(The Return of) Ignatz, by Sam Heldman

Monday, March 31, 2003

Supreme Court predictions
Time to go public with my prediction on the U. Mich. admissions cases, to be argued on Tuesday: Grutter (law school) and Gratz (college). The U. won both cases below; its admissions policies were upheld. I won't take the time to give you all the links to lower court decisions, etc.; you can get that, and much more useful information, from Goldstein Howe, and you can get all the links to news reports and op-eds that you can stand at How Appealing.

Call me crazy if you wish -- and I do recognize that my relative success in these predictions could come crashing down around me in late June if not sooner -- but I'm betting on a split outcome, AFFIRM in Grutter (i.e., uphold the law school plan) and REVERSE in Gratz (i.e., strike down the college plan). The difference is in the facts as to what the policies are. To oversimplify, the college plan is more like a mathematical formula with a "plus" for minority, and the law school plan is more nebulous. (You can find the policies, linked in the first paragraph of a previous post of mine here).

Here's my reasoning -- and I swear that I had formulated it even before Howard Bashman mused in the direction of the first step of the reasoning here late last night. The key is that Justice O'Connor -- who is, everybody knows, the deciding vote here -- needs to get a majority that she can write for, rather than just providing the fifth vote for a bottom-line result and an idiosyncratic concurring opinion for herself alone. Why does she need that? So that her vote in these cases will actually mean something, rather than just being a placeholder that will last only as long as it takes for the issue to reach the Court again in two years after she has retired. Being human, she won't want to be irrelevant on this issue; so she won't want law students to say, twenty years from now, "did you know that there was actually a case between Bakke and the decision in 2005 that outlawed race-conscious acts forever, but the case was such a muddle that nobody knew what its holding was?"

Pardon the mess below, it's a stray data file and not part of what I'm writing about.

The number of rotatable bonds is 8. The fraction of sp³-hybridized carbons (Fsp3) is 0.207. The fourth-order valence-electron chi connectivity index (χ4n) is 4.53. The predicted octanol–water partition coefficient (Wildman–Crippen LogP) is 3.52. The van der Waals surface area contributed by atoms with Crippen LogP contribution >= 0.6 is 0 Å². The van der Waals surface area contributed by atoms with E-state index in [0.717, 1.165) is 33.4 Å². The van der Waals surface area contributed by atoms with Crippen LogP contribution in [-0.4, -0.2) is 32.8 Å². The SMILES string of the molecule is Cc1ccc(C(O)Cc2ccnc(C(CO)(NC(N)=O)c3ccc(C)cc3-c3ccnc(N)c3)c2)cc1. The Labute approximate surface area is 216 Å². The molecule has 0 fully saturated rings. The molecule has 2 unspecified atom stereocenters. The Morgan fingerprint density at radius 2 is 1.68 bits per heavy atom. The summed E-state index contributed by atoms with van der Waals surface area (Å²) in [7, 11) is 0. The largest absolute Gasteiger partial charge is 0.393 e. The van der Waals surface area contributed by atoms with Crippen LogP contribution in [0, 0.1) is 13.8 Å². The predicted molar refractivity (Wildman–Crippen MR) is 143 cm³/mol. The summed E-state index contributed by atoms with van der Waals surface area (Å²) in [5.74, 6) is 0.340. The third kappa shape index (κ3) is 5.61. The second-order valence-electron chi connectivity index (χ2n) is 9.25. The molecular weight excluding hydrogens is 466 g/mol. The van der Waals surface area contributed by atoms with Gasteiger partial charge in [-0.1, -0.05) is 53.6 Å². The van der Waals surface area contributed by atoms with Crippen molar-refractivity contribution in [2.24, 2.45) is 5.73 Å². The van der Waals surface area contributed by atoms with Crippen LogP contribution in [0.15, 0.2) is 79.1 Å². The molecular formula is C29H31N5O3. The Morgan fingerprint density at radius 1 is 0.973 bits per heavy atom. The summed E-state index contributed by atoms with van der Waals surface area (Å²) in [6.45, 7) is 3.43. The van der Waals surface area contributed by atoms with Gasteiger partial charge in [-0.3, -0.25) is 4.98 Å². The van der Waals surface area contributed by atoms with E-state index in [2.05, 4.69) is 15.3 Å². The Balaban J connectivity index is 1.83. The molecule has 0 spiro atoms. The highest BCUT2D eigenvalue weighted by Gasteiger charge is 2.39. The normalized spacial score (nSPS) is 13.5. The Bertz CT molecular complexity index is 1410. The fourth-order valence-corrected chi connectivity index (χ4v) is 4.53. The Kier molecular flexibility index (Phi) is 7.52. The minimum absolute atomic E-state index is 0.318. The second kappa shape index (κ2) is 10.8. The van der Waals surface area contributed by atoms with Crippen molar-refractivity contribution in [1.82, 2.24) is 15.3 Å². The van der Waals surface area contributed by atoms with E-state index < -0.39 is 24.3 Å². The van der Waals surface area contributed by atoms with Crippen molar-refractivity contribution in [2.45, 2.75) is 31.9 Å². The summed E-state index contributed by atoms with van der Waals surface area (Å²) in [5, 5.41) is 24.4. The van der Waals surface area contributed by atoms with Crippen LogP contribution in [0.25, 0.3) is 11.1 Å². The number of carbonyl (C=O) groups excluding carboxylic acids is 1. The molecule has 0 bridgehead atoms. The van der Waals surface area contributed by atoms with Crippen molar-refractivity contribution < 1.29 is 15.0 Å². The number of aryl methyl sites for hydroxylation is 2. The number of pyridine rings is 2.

The next step is my belief that Justice O'Connor doesn't think that all consciousness of race in university admissions is unconstitutional. I cannot be certain, but that's my bet.

The next step is my belief that there's no way that C.J. Rehnquist, and Scalia and Thomas, JJ., along with Kennedy, J., are all going to sign on to a namby-pamby opinion that allows some use of race-conscious admissions policies but strikes down these particular ones. At least some of those Justices won't go along; so Justice O'Connor can't write for a majority in that direction, at least not if she wants to actually settle these questions somewhat broadly. (Maybe she could write for a conservative majority, if she was willing to say "maybe some race-conscious policy would be ok, but we don't decide that broad question today"; but that, too, would simply provide the opening for Scalia et al. to take a case again in a couple of years, when Justice O'Connor has been replaced by a Bush appointee, and say "the answer to that question left open in Grutter is, NO. NEVER." Again, O'Connor's play here is to fight irrelevance of that sort.)

So Justice O'Connor has to go with the "liberals" in at least one of the cases in order to write an opinion that settles anything (if, as I presume, her way of settling things is not to say "NO AFFIRMATIVE ACTION IN ADMISSIONS"). And I think that the more likely candidate is the law school case, because it's more like the somewhat nebulous "Harvard Plan" that was more or less approved in Bakke. The college plan, though, will be struck down. I think it possible even that the quasi-liberals and Justice O'Connor will avoid the constitutional issue in the College case by saying that the college plan violates Title VI as written but could be made ok with a little tweaking. In any event, AFFIRM Grutter and REVERSE Gratz.

posted by sam 6:23 AM 0 comments


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